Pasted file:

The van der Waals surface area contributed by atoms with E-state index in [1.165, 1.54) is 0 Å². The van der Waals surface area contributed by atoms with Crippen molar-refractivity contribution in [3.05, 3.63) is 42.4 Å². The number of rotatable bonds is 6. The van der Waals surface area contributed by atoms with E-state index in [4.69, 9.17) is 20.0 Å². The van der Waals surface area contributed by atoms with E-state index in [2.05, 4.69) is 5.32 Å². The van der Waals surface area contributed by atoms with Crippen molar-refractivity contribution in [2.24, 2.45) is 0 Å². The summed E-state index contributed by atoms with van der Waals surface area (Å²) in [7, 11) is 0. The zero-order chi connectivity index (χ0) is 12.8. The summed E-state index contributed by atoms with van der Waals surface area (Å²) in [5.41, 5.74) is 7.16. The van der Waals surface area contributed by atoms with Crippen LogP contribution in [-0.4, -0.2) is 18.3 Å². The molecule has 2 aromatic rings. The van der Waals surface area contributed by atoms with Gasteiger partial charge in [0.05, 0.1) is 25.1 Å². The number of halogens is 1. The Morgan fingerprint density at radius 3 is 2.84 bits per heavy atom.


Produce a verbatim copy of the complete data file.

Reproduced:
The van der Waals surface area contributed by atoms with E-state index in [1.165, 1.54) is 0 Å². The van der Waals surface area contributed by atoms with Crippen molar-refractivity contribution in [3.05, 3.63) is 42.4 Å². The number of rotatable bonds is 6. The van der Waals surface area contributed by atoms with E-state index in [4.69, 9.17) is 20.0 Å². The van der Waals surface area contributed by atoms with E-state index in [2.05, 4.69) is 5.32 Å². The van der Waals surface area contributed by atoms with Crippen molar-refractivity contribution in [2.24, 2.45) is 0 Å². The summed E-state index contributed by atoms with van der Waals surface area (Å²) in [7, 11) is 0. The zero-order chi connectivity index (χ0) is 12.8. The summed E-state index contributed by atoms with van der Waals surface area (Å²) in [5.41, 5.74) is 7.16. The van der Waals surface area contributed by atoms with Crippen LogP contribution in [-0.4, -0.2) is 18.3 Å². The molecule has 2 aromatic rings. The van der Waals surface area contributed by atoms with Gasteiger partial charge in [0.05, 0.1) is 25.1 Å². The number of halogens is 1. The Morgan fingerprint density at radius 3 is 2.84 bits per heavy atom.